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To 5.5G and Beyond

I recently saw an article in FierceWireless that reports that Huawei thinks we are going to need an intermediate step between 5G and 6G, something like 5.5G. To me, this raises the more immediate question about why we are not talking about the steps between 4G and 5G?

The wireless industry used to tell the truth about cellular technology. You don’t need to take my word for it—search Google for 3.5G, and you’ll find mountains of articles from 2010 to 2015 that talked about 3.5G as an important intermediate step between 3G and 4G. It was clearly understood that it would take a decade to implement all of the specifications that defined 4G, and industry experts, manufacturers, and engineers all regularly debated about the level of 4G implementation. Few people realize that we didn’t have the first fully 4G compliant cell site until late 2018. Up until then, everything that was called 4G was something a little less than 4G. Interestingly, we debated the difference between 3.1G and 3.2G, but once the industry hit what might be considered as 3.5G, the chatter stopped, and the industry leaped to labeling everything as 4G.

That same industry hype that didn’t want to talk about 3.8G has remained intact, and somehow magically, we leaped to calling the next generation technology 5G before even one of the new 5G technologies has been implemented in the network. All we’ve done so far is to layer on new spectrum bands onto 4G phones and labeled that as 5G. These new spectrum bands require phones that can receive the new frequencies, which phone manufacturers gleefully label as 5G phones. I’m not convinced that we are even yet at 4.1G and yet the industry has fully endorsed labeling the first baby steps towards 5G as if we have full 5G.

I have to laugh seeing articles already talking about what comes next after 5G. It’s like already picking the best marketing names for the self-driving hovercars that will be replacing regular self-driving cars. We are only partway down the path of implementing self-driving cars that people are ready to buy and trust. The government wouldn’t let a car manufacturer falsely declare it has a fully-self driving car—but we seem to have no problem allowing cellular companies to pronounce having 5G technology that doesn’t yet exist.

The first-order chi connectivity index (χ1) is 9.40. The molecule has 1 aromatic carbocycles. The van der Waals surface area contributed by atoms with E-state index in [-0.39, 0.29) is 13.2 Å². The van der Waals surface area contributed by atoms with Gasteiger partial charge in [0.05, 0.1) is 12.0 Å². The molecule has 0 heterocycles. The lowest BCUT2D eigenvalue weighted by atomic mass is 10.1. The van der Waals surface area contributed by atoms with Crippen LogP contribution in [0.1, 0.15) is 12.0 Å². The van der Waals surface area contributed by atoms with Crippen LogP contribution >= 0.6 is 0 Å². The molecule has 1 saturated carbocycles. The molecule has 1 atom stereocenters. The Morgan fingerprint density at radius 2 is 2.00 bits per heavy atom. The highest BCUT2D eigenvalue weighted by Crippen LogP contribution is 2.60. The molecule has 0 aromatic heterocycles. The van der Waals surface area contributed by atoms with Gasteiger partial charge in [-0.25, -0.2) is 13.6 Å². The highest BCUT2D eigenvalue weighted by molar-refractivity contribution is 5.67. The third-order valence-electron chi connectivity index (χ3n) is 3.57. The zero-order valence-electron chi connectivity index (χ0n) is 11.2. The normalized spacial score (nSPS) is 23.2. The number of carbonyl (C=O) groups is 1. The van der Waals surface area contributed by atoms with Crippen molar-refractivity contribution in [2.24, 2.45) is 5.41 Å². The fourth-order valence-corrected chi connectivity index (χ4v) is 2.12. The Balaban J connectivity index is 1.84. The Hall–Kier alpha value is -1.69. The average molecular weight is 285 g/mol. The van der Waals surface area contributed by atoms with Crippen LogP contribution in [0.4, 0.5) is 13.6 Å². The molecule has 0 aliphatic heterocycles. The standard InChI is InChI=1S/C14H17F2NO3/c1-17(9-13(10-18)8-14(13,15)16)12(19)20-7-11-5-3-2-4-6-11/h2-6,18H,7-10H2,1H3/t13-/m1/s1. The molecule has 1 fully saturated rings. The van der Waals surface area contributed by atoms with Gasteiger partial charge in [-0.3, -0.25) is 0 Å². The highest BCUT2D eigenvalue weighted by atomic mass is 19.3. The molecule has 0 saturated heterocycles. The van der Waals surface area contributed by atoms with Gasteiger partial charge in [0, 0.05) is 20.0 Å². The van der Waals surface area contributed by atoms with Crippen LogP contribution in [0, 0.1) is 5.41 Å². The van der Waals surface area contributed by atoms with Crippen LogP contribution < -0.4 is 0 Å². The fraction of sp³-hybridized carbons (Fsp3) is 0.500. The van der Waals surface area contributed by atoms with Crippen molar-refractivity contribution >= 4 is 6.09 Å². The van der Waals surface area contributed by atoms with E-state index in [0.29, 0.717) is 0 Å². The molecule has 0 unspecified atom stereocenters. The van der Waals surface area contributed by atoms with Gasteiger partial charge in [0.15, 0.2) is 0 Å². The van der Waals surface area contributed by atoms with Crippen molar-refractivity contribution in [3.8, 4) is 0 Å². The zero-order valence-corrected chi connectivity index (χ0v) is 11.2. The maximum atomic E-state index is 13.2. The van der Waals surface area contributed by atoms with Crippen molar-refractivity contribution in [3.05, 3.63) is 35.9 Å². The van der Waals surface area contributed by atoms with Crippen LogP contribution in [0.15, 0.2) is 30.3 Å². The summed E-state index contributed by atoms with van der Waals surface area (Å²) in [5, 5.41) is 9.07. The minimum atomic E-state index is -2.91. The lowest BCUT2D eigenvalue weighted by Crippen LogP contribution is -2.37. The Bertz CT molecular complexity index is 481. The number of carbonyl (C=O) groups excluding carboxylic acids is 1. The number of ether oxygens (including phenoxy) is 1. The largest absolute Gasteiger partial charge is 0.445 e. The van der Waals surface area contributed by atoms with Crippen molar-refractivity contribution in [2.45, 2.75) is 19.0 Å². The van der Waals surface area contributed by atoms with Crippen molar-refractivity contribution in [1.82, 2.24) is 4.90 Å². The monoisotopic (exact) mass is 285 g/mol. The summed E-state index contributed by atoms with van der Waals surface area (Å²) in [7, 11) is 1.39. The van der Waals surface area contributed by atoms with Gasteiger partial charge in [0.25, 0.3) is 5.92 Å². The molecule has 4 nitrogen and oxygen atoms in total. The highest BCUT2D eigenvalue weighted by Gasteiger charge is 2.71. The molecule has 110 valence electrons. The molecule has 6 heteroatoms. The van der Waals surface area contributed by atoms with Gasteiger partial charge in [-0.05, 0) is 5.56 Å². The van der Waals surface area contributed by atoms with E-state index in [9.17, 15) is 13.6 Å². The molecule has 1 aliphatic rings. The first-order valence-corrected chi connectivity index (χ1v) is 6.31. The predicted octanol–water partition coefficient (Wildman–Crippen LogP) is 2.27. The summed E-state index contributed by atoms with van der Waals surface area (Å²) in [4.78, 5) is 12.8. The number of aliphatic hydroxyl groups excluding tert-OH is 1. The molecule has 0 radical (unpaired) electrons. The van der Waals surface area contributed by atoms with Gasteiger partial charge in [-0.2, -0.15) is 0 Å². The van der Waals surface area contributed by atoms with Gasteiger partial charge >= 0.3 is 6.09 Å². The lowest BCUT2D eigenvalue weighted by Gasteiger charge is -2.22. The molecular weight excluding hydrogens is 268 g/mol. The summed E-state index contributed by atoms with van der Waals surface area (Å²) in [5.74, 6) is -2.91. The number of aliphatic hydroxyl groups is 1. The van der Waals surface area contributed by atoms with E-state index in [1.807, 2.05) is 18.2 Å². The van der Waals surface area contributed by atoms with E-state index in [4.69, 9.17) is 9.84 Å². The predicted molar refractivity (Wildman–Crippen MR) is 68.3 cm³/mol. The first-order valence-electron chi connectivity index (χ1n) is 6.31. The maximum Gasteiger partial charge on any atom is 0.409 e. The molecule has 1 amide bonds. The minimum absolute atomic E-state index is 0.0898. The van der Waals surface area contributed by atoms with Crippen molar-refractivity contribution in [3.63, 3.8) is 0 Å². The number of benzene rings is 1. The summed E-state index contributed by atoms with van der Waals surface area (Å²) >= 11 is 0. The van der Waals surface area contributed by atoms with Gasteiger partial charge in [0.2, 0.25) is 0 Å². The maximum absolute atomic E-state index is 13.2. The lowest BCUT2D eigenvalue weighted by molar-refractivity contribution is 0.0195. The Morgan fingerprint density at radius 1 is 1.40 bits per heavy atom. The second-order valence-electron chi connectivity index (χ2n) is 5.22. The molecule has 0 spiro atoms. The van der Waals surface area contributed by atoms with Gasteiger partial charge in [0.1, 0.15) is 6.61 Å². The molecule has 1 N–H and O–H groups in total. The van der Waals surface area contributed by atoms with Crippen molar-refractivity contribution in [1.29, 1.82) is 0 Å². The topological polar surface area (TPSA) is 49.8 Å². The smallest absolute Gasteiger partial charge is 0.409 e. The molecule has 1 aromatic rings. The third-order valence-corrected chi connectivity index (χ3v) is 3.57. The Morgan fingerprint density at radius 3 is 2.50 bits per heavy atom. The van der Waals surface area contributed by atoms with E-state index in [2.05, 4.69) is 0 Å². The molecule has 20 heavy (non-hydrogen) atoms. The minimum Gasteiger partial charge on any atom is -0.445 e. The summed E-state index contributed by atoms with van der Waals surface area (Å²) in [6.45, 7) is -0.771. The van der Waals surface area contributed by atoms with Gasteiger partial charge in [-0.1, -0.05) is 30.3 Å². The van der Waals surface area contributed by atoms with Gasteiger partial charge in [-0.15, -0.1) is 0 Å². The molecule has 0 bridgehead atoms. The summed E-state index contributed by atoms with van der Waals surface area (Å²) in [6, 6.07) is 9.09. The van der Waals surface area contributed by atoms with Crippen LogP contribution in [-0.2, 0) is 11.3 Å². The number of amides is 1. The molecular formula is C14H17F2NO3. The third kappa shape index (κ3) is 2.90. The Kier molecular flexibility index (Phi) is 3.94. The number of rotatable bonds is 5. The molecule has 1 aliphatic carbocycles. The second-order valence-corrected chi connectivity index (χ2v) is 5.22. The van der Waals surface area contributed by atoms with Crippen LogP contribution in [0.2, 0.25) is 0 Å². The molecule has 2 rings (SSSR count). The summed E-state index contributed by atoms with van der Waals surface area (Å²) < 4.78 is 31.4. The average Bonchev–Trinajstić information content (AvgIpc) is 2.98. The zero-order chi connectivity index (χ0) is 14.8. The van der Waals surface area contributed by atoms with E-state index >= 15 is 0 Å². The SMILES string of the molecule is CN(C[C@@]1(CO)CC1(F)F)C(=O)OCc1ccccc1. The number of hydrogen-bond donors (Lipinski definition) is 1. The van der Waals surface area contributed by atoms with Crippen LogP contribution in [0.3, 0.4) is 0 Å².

Back to the article about 6G. Huawei suggests that 5.5G would be ten times faster than the current 5G specification and with lower latency. Unfortunately for this suggestion, we just suffered through a whole year of Verizon TV ads showing cellphones achieving gigabit plus speeds. It’s almost as if Huawei hasn’t seen the Verizon commercials and doesn’t know that the US already has 5.5G. I’m thrilled to be the first one to report that the US has already won the 5.5G race!

But it’s also somewhat ludicrous to be talking about 5.5G as an intermediate step on the way to 6G. The next generation of wireless technology we’re labeling as 6G will use terahertz spectrum. The wavelengths of those frequencies are so small that a beam of terahertz frequency beamed from a cellular tower will dissipate before it hits the ground. Even so, the technology holds out a lot of promise for providing extremely high bandwidth for indoor communications. But faster 5G is not an intermediate spot between today’s cellular technology and terahertz-based technology.

Interestingly, there could have been an intermediate step. We still have a long way to go to harness millimeter-wave spectrum in the wild. These frequencies require pure line-of-sight and pass through virtually nothing. I would expect over the next decade or two that lab scientists will find much better ways to propagate and use millimeter-wave spectrum.

But the cellular industry already claims it has solved all of the issues with the millimeter-wave spectrum and already claims it as part of today’s 5G solution. It’s going to be anticlimactic when scientists announce breakthroughs in ways to use millimeter-wave spectrum that the cellular industry has already been claiming. Using millimeter-wave spectrum to its fullest capability could have been 5.5G. I can’t wait to see what the industry claims instead.

By Doug Dawson, President at CCG Consulting

Dawson has worked in the telecom industry since 1978 and has both a consulting and operational background. He and CCG specialize in helping clients launch new broadband markets, develop new products, and finance new ventures.

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